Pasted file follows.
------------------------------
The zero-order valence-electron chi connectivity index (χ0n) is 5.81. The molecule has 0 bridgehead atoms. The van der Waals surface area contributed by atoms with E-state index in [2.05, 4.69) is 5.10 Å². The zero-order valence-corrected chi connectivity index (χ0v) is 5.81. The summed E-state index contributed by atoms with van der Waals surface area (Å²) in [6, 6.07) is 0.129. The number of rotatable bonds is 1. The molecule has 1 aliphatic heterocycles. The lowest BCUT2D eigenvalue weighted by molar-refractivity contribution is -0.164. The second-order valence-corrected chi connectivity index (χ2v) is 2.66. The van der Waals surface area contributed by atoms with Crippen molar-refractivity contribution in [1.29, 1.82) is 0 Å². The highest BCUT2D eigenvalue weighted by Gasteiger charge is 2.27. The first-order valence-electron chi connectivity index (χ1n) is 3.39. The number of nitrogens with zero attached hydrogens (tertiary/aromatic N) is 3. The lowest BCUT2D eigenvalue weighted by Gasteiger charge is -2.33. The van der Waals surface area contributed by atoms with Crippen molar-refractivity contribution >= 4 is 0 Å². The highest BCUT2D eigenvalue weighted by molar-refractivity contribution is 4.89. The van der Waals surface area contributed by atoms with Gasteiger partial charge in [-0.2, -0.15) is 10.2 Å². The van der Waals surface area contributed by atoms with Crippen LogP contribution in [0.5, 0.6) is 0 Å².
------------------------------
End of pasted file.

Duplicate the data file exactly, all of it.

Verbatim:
The zero-order valence-electron chi connectivity index (χ0n) is 5.81. The molecule has 0 bridgehead atoms. The van der Waals surface area contributed by atoms with E-state index in [2.05, 4.69) is 5.10 Å². The zero-order valence-corrected chi connectivity index (χ0v) is 5.81. The summed E-state index contributed by atoms with van der Waals surface area (Å²) in [6, 6.07) is 0.129. The number of rotatable bonds is 1. The molecule has 1 aliphatic heterocycles. The lowest BCUT2D eigenvalue weighted by molar-refractivity contribution is -0.164. The second-order valence-corrected chi connectivity index (χ2v) is 2.66. The van der Waals surface area contributed by atoms with Crippen molar-refractivity contribution in [1.29, 1.82) is 0 Å². The highest BCUT2D eigenvalue weighted by Gasteiger charge is 2.27. The first-order valence-electron chi connectivity index (χ1n) is 3.39. The number of nitrogens with zero attached hydrogens (tertiary/aromatic N) is 3. The lowest BCUT2D eigenvalue weighted by Gasteiger charge is -2.33. The van der Waals surface area contributed by atoms with Crippen molar-refractivity contribution >= 4 is 0 Å². The highest BCUT2D eigenvalue weighted by molar-refractivity contribution is 4.89. The van der Waals surface area contributed by atoms with Gasteiger partial charge in [-0.2, -0.15) is 10.2 Å². The van der Waals surface area contributed by atoms with Crippen LogP contribution in [0.5, 0.6) is 0 Å².